Synthetic Cannabinoids - Chronic Pain Treatment | cannabisMD

Synthetic Cannabinoids for Chronic Pain Treatment in Cancer Patients

Synthetic Cannabinoids for the Treatment of Chronic Pain in Cancer Patients; Elsevier

Elsevier

Cannabinoids are a collection of compounds that are situated in the marijuana plant (cannabis sativa). Cannabidiol (CBD) is the main chemical within the cannabis plant and it is said by the wide scientific company that it has anti inflammatory effects when induced into animal cells. Tetrahydrocannabinol (THC) is another one of these chemicals and it is said to have a psychotropic effect. Cannabinoid receptors (CB1 and CB2) are located in the endocannabinoid system and gives cannabinoids power to bind and thrive in the body. This paper will look at synthetic cannabinoids and their role in the treatment of chronic pain with people with cancer.

Here is the full scientific article if you wish to download it.

Main Points

  • Synthetic cannabinoids can have a therapeutic effect
  • Synthetic cannabinoids can be a good ‘add-on’ drug to cancer patients

Synthetic cannabinoids can have a therapeutic effect

Patients with severe cancer who have pain syndromes that responds poorly to opioid therapy pose a clinical challenge. Nabiximols, a synthetic cannabinoid, is undergoing investigation as a long term therapy for cancer patients with acute pain, nausea and vomiting. In an experiment, patients with developed cancer were treated with nabiximols at a low dose (1–4 sprays/day), medium dose (6–10 sprays/day), or high dose (11–16 sprays/day). The method in this experiment: Average pain, worst pain and sleep disruption were measured daily during 5 weeks of treatment; other questionnaires measured quality of life and mood. A total of 360 patients were randomized; 263 completed.. Adverse events were dose-related and only the high-dose group was not effective. This experiment supports the effectiveness and safety of nabiximols at the lower-dose levels and gives us important dose information for future trials. Nabiximols, a novel cannabinoid formulation, may be a useful add-on therapeutic for patients with chronic neuropathic pain.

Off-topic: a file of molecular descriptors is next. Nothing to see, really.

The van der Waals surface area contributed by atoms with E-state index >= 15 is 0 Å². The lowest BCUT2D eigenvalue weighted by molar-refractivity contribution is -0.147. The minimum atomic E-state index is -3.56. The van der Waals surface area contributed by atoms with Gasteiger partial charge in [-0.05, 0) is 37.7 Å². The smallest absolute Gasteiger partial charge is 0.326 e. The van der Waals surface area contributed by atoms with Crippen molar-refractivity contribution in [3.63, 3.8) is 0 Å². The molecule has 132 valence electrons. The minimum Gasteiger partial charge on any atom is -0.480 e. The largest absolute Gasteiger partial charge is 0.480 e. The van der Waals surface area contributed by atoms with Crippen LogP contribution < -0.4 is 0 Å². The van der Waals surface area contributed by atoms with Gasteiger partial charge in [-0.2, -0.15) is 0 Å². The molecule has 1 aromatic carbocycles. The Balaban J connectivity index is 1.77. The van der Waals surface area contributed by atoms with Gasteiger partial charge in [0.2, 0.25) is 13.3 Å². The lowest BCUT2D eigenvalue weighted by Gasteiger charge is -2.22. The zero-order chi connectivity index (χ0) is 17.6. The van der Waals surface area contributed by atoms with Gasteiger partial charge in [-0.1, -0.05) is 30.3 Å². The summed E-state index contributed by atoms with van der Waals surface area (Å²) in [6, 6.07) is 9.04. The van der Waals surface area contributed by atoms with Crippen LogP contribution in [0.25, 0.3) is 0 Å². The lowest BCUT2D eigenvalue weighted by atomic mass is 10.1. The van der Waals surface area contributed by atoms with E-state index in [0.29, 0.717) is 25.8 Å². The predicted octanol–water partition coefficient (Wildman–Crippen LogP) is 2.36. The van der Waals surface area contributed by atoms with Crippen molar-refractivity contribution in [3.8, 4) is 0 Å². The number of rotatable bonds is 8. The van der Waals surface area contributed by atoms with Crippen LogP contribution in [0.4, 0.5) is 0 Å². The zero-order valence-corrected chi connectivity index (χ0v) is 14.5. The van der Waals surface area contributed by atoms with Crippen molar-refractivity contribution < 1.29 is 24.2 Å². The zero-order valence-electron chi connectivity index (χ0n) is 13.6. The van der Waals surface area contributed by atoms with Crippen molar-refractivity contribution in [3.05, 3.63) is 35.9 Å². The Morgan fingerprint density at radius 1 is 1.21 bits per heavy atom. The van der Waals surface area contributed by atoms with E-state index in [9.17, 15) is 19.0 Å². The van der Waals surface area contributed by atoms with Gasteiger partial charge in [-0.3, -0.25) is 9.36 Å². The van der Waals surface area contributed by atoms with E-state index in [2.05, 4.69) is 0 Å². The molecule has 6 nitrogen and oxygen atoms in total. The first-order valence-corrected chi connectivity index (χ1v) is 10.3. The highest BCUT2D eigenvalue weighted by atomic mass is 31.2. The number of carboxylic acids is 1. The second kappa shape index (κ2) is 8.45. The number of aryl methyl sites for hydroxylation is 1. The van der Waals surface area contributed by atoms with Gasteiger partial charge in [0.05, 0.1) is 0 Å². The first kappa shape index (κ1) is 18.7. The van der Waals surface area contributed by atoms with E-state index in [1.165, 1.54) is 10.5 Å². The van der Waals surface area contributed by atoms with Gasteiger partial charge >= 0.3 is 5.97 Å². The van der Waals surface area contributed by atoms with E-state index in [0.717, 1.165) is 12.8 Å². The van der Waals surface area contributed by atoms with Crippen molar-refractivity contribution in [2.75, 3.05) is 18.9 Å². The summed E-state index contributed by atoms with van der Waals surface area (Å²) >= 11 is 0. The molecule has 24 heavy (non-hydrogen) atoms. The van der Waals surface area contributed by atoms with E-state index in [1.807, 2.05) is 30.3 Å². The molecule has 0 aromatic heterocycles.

Synthetic cannabinoids can be a good ‘add-on’ drug to cancer patients

The realising that nabiximols have a therapeutic effectiveness as add-on drug for pain from severe cancer that is poorly responsive to opioid therapy has great potential clinical relevance. Although numerous therapeutic strategies exist, such as opioid rotation, better side effect management, and the use of nonpharmacological approaches, the simplest and most acceptable treatment may be the addition of another drug capable of providing additive benefit to the opioid. The availability of a novel agent for which there is high quality evidence of effectiveness and safety would be a major breakthrough. Based on the conclusion of this experiment, nabiximols in a manageable dose range may prove to offer advantages to people with refractory pain. Clinical trials have confirmed the therapeutic effectiveness of a cannabinoid as a drug for pain related to severe cancer may give scientists an opportunity to address a significant clinical challenge.

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